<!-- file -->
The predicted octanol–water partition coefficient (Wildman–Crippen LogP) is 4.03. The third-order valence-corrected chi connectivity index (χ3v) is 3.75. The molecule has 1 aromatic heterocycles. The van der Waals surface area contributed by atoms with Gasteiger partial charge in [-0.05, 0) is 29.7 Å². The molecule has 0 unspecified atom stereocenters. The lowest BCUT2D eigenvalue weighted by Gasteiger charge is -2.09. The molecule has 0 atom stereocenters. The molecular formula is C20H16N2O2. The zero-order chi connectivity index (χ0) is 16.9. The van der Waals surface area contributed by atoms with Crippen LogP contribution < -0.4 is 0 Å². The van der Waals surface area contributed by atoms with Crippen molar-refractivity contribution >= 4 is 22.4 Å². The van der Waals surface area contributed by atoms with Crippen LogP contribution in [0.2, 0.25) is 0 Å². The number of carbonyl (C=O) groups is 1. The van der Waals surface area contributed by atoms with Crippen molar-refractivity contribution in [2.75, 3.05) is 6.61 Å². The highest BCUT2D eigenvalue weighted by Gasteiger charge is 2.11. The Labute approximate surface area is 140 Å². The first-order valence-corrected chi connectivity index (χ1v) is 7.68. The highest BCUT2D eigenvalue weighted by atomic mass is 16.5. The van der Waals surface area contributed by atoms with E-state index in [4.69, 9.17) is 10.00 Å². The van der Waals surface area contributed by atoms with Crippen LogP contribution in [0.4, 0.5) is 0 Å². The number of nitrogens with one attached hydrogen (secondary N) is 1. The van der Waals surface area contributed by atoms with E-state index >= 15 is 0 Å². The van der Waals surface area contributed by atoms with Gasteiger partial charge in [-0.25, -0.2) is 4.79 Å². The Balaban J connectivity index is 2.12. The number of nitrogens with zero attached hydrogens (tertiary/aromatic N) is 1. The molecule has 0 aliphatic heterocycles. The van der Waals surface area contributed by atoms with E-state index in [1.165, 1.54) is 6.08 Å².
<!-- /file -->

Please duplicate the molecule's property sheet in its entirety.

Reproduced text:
The predicted octanol–water partition coefficient (Wildman–Crippen LogP) is 4.03. The third-order valence-corrected chi connectivity index (χ3v) is 3.75. The molecule has 1 aromatic heterocycles. The van der Waals surface area contributed by atoms with Gasteiger partial charge in [-0.05, 0) is 29.7 Å². The molecule has 0 unspecified atom stereocenters. The lowest BCUT2D eigenvalue weighted by Gasteiger charge is -2.09. The molecule has 0 atom stereocenters. The molecular formula is C20H16N2O2. The zero-order chi connectivity index (χ0) is 16.9. The van der Waals surface area contributed by atoms with Crippen LogP contribution < -0.4 is 0 Å². The van der Waals surface area contributed by atoms with Crippen molar-refractivity contribution >= 4 is 22.4 Å². The van der Waals surface area contributed by atoms with Crippen LogP contribution in [0.2, 0.25) is 0 Å². The number of carbonyl (C=O) groups is 1. The van der Waals surface area contributed by atoms with Crippen molar-refractivity contribution in [2.75, 3.05) is 6.61 Å². The highest BCUT2D eigenvalue weighted by Gasteiger charge is 2.11. The Labute approximate surface area is 140 Å². The first-order valence-corrected chi connectivity index (χ1v) is 7.68. The highest BCUT2D eigenvalue weighted by atomic mass is 16.5. The van der Waals surface area contributed by atoms with E-state index in [4.69, 9.17) is 10.00 Å². The van der Waals surface area contributed by atoms with Crippen LogP contribution in [0.4, 0.5) is 0 Å². The number of nitrogens with one attached hydrogen (secondary N) is 1. The van der Waals surface area contributed by atoms with E-state index >= 15 is 0 Å². The van der Waals surface area contributed by atoms with Gasteiger partial charge in [-0.25, -0.2) is 4.79 Å². The Balaban J connectivity index is 2.12. The number of nitrogens with zero attached hydrogens (tertiary/aromatic N) is 1. The molecule has 0 aliphatic heterocycles. The van der Waals surface area contributed by atoms with E-state index in [1.165, 1.54) is 6.08 Å².